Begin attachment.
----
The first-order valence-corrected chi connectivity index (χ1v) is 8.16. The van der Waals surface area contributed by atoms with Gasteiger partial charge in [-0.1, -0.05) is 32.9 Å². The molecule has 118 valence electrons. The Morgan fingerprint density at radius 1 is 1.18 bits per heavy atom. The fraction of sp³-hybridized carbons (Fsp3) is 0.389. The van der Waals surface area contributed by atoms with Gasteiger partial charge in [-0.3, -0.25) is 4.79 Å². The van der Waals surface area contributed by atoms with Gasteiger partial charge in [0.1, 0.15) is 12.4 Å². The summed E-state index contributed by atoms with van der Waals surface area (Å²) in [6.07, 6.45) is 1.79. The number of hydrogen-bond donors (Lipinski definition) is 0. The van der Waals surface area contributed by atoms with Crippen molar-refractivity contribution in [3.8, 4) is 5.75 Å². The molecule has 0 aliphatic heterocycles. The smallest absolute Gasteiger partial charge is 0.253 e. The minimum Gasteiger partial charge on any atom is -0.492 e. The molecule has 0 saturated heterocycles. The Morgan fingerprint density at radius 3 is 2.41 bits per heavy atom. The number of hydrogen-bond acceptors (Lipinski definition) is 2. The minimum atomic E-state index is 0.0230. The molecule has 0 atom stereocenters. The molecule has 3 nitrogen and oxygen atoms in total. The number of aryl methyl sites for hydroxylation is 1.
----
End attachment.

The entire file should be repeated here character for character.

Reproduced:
The first-order valence-corrected chi connectivity index (χ1v) is 8.16. The van der Waals surface area contributed by atoms with Gasteiger partial charge in [-0.1, -0.05) is 32.9 Å². The molecule has 118 valence electrons. The Morgan fingerprint density at radius 1 is 1.18 bits per heavy atom. The fraction of sp³-hybridized carbons (Fsp3) is 0.389. The van der Waals surface area contributed by atoms with Gasteiger partial charge in [-0.3, -0.25) is 4.79 Å². The van der Waals surface area contributed by atoms with Gasteiger partial charge in [0.1, 0.15) is 12.4 Å². The summed E-state index contributed by atoms with van der Waals surface area (Å²) in [6.07, 6.45) is 1.79. The number of hydrogen-bond donors (Lipinski definition) is 0. The van der Waals surface area contributed by atoms with Crippen molar-refractivity contribution in [3.8, 4) is 5.75 Å². The molecule has 0 aliphatic heterocycles. The smallest absolute Gasteiger partial charge is 0.253 e. The minimum Gasteiger partial charge on any atom is -0.492 e. The molecule has 0 saturated heterocycles. The Morgan fingerprint density at radius 3 is 2.41 bits per heavy atom. The number of hydrogen-bond acceptors (Lipinski definition) is 2. The minimum atomic E-state index is 0.0230. The molecule has 0 atom stereocenters. The molecule has 3 nitrogen and oxygen atoms in total. The number of aryl methyl sites for hydroxylation is 1.